Government ‘spent taxpayers’ money on political polling on opposition leaders after Dominic Cummings ordered surveys to gauge public attitudes on initial coronavirus crisis’, new emails published by Good Law Project suggest
The Government spent taxpayers’ money on conducting political polling during the coronavirus pandemic, newly uncovered emails suggest.
The Good Law Project is in the process of a legal challenge against the Government over a decision to award a contract to what the group described as ‘associates’ van Michael Gove en Dominic Cummings at the Hanbury Strategy consultancy firm.
Documents unearthed as part of the legal proceedings and published by the group today suggest that Hanbury was instructed by the Cabinet Office to carry out polling on opposition figures including Sir Keir Starmer en Sadiq Khan.
The emails also suggest that civil servants were concerned and uncomfortable about the move.
The Government spent taxpayers’ money on conducting political polling relating to Boris Johnson’s Labour rivals during the pandemic, newly uncovered emails suggest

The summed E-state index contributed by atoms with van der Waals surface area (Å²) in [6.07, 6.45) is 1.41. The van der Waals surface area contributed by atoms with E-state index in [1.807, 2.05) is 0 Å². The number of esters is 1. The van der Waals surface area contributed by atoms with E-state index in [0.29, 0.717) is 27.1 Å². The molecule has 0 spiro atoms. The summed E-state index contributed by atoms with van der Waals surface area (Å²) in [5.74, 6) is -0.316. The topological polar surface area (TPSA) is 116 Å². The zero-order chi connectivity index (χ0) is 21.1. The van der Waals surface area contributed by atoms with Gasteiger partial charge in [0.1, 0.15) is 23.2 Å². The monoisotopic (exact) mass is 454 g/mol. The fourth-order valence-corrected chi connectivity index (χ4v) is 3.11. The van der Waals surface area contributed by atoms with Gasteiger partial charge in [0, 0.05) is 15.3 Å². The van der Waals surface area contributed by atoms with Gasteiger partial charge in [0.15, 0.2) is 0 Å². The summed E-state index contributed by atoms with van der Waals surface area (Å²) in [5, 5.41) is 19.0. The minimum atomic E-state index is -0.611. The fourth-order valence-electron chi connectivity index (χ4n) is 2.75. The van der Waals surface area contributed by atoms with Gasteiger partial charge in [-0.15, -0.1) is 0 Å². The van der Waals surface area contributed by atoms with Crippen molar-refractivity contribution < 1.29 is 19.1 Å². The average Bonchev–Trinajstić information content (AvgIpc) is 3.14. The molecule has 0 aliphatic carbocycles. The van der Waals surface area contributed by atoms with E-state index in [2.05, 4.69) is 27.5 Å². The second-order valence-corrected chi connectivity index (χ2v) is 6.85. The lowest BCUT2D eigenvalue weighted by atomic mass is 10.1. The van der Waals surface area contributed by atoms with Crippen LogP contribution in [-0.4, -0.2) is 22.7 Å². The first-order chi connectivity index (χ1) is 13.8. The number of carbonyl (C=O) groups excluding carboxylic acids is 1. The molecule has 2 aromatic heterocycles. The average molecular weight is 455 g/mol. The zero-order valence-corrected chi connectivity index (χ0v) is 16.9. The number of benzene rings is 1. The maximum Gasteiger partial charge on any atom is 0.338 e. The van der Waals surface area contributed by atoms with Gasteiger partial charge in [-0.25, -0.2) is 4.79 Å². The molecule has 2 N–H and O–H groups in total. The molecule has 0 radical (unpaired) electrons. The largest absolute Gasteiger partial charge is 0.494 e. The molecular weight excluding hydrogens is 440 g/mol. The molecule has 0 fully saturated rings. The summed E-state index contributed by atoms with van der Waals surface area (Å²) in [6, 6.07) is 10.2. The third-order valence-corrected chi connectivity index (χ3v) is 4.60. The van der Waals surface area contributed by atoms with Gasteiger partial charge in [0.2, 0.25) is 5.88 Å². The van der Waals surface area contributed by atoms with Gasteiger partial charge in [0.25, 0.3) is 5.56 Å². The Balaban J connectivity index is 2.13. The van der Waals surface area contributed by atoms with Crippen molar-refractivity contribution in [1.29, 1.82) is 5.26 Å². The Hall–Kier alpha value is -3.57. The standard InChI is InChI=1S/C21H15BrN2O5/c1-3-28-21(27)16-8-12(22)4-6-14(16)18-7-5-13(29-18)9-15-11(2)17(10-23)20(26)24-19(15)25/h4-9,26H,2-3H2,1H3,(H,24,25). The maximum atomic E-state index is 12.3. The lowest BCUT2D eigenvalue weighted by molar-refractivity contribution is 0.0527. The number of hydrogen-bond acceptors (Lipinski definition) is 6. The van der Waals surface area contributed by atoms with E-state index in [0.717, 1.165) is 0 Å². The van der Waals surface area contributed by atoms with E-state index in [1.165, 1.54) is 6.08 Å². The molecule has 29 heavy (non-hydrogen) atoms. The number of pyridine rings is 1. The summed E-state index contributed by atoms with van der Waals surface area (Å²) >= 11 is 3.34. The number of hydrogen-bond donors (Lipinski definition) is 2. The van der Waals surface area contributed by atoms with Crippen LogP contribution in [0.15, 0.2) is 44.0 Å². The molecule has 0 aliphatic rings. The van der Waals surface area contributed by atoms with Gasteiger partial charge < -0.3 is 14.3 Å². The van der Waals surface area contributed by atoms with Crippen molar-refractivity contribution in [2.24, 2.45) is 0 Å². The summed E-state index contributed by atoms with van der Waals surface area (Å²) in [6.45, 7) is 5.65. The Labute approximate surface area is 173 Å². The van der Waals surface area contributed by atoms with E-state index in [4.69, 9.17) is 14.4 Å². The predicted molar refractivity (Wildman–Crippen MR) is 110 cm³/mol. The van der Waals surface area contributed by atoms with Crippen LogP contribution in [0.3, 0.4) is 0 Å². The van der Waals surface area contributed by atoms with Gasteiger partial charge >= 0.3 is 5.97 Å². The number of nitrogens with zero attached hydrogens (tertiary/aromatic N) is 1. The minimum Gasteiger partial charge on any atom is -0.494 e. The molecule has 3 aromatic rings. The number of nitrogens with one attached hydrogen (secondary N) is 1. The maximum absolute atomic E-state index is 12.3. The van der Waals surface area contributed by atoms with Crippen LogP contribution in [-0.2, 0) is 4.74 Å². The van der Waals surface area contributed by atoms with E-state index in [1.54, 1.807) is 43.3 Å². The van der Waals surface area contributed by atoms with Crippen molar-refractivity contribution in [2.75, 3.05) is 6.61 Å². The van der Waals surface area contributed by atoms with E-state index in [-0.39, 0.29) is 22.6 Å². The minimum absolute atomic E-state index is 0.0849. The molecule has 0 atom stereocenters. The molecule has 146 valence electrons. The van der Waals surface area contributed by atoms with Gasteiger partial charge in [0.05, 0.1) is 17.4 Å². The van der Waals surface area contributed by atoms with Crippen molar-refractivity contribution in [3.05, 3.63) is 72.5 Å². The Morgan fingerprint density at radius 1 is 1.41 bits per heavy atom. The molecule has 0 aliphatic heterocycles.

One official said: ‘hanbury measure attitude towards political figures, which they shouldn’t do using government money, but they have been asked to and it’s a battle that i think is hard to fight’.
Intussen, a March 2020 email appeared to show Mr Cummings had asked officials to ‘immediately’ give the green light to polling work getting underway into public attitudes during the early stages of the coronavirus crisis.
Mr Johnson’s former top aide apparently added: ‘Anybody in CABOFF whines tell them i ordered it from PM’.
Labour’s deputy leader, Angela Rayner, said the emails published by the Good Law Project showed the ‘hallmarks of a racket, not a government acting in the national interest during a pandemic’.
Sy het gese: ‘Taxpayers’ money that has been abused in this way should be paid back by the Conservative Party.
‘Taxpayers’ money is not the personal cashpoint of Conservative Ministers to dish out to their mates.’
Asked whether Mr Johnson believes it is acceptable to spend taxpayers’ money on political polling, the Prime Minister’s Official Spokesman said at lunchtime: ‘As you say, it is an ongoing legal proceeding so I can’t comment specifically on any of it.
‘But in general, in response to what was an unprecedented global pandemic it was vital that we undertook research into public attitudes and behaviours.’